Cartoon: Dear (Some Of) My Fellow Lefties

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When Trump won the Republican nomination, I wasn’t worried about what he’d do as President, because I was confident that Clinton would win. (If the 2016 election taught me anything, it’s not to trust my own abilities as a prognosticator.) Instead, I was dreading the inevitable fat jokes about Donald Trump I’d hear coming from the left until November.

And there have been fat jokes. (But many fewer, I think, than I would have heard ten years earlier. The fat acceptance movement has made some progress.)

But it’s still pretty common for me to hear fellow lefties say things that make me inwardly wince. Not every time I talk to a lefty, not even most of the time, but often enough so it’s not surprising. Sometimes I say something to them. Sometimes, I’m embarrassed to admit, I don’t feel up to a possible conflict, or I don’t want to be a killjoy, so I let it go by.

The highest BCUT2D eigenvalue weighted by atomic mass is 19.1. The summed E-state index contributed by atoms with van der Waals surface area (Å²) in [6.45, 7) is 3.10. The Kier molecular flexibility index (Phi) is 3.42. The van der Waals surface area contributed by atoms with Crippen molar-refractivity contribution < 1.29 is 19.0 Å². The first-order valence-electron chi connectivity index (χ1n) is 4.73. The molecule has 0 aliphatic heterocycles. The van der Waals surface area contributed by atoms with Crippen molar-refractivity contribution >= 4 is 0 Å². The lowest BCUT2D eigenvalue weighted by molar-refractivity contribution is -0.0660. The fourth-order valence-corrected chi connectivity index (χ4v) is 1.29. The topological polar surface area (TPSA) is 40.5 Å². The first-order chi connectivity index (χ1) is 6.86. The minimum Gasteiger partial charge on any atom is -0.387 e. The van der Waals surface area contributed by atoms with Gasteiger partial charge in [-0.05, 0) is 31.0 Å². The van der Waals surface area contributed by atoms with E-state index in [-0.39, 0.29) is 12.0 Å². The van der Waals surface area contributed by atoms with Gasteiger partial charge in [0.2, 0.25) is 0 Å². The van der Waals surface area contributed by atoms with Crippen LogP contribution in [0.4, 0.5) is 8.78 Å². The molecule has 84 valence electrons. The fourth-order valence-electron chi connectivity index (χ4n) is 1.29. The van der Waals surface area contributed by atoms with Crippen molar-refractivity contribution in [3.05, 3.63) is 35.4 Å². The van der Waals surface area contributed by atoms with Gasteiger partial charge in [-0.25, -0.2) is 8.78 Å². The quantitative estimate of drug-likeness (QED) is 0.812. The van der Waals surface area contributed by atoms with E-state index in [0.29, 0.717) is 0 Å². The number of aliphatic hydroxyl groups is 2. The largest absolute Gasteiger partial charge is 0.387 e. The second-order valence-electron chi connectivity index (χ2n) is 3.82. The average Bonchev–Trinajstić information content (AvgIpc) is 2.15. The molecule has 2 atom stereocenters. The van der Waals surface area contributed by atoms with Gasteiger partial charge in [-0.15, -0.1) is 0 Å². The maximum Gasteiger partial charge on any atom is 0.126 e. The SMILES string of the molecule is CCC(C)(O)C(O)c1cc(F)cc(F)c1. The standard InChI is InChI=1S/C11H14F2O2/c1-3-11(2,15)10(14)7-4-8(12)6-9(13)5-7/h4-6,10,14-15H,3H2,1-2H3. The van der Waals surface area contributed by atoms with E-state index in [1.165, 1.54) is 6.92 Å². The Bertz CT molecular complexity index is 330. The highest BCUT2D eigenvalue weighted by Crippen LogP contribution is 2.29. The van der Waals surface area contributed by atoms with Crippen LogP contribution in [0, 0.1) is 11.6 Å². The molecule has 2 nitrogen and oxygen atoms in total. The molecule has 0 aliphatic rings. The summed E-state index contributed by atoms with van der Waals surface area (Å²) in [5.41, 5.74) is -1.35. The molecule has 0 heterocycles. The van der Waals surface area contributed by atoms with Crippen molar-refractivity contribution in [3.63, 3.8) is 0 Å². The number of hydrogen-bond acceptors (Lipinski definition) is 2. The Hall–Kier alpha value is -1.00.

Once after a comic-con, I was hanging out with some other cartoonists as we prepared to go home. We were talking about a cartoonist who was not present, and who has a rep for being full of himself and hard to deal with.  And one of the other cartoonists – a woman who I have loads of respect for, and who is extremely “woke”  – included “fat” on a list of the third cartoonist’s bad traits. I don’t remember her exact words, but it was something like “that smug, lying, fat, entitled jerk.”

I didn’t say anything, because I didn’t want to bring the mood down, and anyhow I was exhausted and I like this woman. Honestly, it happens pretty commonly, and I generally shrug it off. But that doesn’t mean I don’t notice it.